Holiday Tips for Diabetic Foot Care
The holiday season can already be pretty exhausting on its own. Family gatherings. Office parties. Kids’ Christmas programs. Gift shopping. Traveling. Meal preparing. It goes on and on.
If you live with the effects of diabetes, the holidays can be even more of a challenge. Not only are you tasked to keep up with all the seasonal rush, you also must maintain your blood sugar and health while doing so!
We want your holidays to be a time that focuses on your friends and loved ones; not on any diabetes-related problems that might get in the way. That goes double for your feet, which tend to be among the most vulnerable regions of your body to this condition.
The best way to avoid worrying about problems is to keep them from happening in the first place! By taking proper preparations, and keeping the following diabetic foot care tips in mind, you can greatly reduce your risks of a festivity-interrupting incident.
The One Tip to Always Remember
If there is only one thing you can keep in mind regarding your diabetic foot care, it is this: inspect your feet every day.
Because the effects of diabetes can reduce the abilities of your feet to heal from injury and sense when an injury occurs (due to poor circulation and nerve damage, respectively), there is a risk that something amiss can go undetected and turn into a big, infected problem over time. By taking a moment every day to check your feet for trouble, you are getting the drop on anything wrong before it has the chance to worsen.
Commit to a convenient time to inspect your feet. This can be before or after you get in the shower, or right before you get in bed—a time that can feel natural and easy to you. (And also a time that’s not going to get interrupted by the holiday run-around!)
Be sure to look over both the tops and bottoms of your feet, as well as between your toes. If you have trouble accessing every part, a mirror can help, as can a loved one. You can also feel along each foot with your hands for signs of trouble.
Cuts, nicks, scrapes, corns, calluses, and discolorations are worth keeping an eye on, as well as anything else that might look out of the ordinary. If you find something abnormal, tell us about it. We may ask you to keep an eye on its condition for a few days, or come right on in to examine or treat it at our office.
Wear Sensible Shoes
Whether you are a Black Friday warrior or simply a hob-nobber at a big holiday party, odds are good you will be spending significant time on your feet during certain days.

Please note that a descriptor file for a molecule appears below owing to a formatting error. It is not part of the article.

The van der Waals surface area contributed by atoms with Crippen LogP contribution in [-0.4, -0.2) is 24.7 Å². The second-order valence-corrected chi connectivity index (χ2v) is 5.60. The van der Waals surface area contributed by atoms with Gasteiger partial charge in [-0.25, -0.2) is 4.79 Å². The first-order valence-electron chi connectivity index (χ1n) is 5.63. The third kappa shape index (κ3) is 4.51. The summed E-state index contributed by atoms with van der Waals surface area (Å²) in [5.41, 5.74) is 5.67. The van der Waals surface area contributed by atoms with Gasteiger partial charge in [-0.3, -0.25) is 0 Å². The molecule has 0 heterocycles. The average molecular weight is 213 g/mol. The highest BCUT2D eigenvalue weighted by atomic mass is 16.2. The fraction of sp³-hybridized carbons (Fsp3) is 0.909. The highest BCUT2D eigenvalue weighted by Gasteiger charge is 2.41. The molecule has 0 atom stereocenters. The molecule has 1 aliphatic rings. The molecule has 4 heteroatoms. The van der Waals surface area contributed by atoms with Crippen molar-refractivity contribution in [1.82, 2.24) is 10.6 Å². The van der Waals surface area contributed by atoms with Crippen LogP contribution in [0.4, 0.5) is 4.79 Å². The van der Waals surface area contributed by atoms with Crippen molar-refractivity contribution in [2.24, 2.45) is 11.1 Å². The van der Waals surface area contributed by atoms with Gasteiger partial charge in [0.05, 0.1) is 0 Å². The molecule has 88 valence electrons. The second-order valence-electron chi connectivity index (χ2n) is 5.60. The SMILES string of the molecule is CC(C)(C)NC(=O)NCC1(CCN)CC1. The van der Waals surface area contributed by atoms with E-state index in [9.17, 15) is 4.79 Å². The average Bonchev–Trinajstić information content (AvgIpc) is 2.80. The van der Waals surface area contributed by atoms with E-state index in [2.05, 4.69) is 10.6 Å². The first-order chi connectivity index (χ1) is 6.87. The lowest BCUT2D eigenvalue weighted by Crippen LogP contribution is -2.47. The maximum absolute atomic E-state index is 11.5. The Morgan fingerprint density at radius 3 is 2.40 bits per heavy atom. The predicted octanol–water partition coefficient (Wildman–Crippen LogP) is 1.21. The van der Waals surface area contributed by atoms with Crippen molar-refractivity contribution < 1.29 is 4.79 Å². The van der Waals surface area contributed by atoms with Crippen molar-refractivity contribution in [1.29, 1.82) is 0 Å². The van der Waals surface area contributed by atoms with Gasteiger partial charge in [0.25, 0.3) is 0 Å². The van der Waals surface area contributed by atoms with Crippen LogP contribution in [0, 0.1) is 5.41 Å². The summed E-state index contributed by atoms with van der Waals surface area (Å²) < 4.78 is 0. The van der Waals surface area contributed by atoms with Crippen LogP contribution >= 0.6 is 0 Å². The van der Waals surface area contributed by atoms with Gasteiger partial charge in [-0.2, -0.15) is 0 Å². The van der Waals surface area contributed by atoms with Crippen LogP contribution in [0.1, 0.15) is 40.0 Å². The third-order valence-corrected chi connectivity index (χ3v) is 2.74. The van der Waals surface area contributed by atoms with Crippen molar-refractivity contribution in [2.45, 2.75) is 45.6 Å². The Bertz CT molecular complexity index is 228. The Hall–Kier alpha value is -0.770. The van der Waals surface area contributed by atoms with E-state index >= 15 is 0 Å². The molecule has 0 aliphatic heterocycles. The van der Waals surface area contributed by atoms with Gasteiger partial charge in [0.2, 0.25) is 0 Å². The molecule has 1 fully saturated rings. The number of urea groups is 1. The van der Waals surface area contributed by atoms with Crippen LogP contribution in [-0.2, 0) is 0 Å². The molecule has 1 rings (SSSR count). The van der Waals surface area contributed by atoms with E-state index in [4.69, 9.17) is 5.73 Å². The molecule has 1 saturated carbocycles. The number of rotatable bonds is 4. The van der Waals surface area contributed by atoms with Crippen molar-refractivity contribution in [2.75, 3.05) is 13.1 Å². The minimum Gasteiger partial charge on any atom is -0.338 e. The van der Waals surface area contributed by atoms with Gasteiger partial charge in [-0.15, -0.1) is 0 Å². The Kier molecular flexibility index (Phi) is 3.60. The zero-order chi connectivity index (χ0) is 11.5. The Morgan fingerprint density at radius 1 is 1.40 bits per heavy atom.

While the occasion might seem fitting for fancy footwear, avoid extreme or uncomfortable shoes whenever you can. Those high heels or tight dress shoes aren’t just going to make you miserable the whole time; they can also cause excess friction and force against your feet, increasing the potential for developing sores and blisters.
If you have custom orthotics or specialized shoes, always be sure to use them. If you have not been prescribed these items, your footwear should still be sensible and comfortable. Properly fitting sneakers and breathable, seamless, moisture-wicking socks are best.
The right shoes and socks can also be protective armor for your feet. Always avoid walking barefoot when you can. We can help you find your ideal shoe options.
As we head into winter, the atmosphere tends to dry out. Once again, our feet tend to be more vulnerable to drying out—and that’s whether you have diabetes or not!
However, if you do have diabetes, cracked feet due to dryness can become a problem. Moisturizing daily with a good lotion can help combat dry skin and keep your feet feeling healthy. Make it a part of your foot care self-exam!
A thin coating of lotion is recommended, as too much moisture can actually cause harm as well. Make sure you keep the area between your toes dry, as excess moisture tends to get trapped here.
If You Are Traveling…
A long car or plane trip is a common part of many families’ holiday plans. In most cases, common sense tips such as those above will still be more than applicable on your journeys. There are still a couple things to keep in mind, though.
Take some time to keep circulation flowing in your feet. Try not to spend all your car or plane ride sitting; pull off to a rest stop and walk around, or periodically stand and take a brief walk up and down the plane aisle (when allowed, of course!).
Sensible shoes are once again stressed here, but also keep in mind that you will have to go through airport security if flying. Make sure your footwear is easy to remove and put back on.
If you happen to be recovering from a diabetic wound and have been given prescription footwear to wear, you should not have to remove your shoes. We can provide a signed note explaining the situation. Ask to speak to a TSA supervisor if needed.
A Toast to Family, Friends, and Your Health!
No matter where you go or what you do through the end of the year, we wish you wonderful memories and the love of good company.
If you ever have any questions about the best footwear, products, or practices to take care of your feet when you have diabetes, we are here for you! With periodic exams, we can also track your foot health history and be a valuable resource no matter where life takes you!
Call our Jasper office at (812) 481-7200 or fill out our online contact form to request an appointment with us. We’ll always be happy to see you.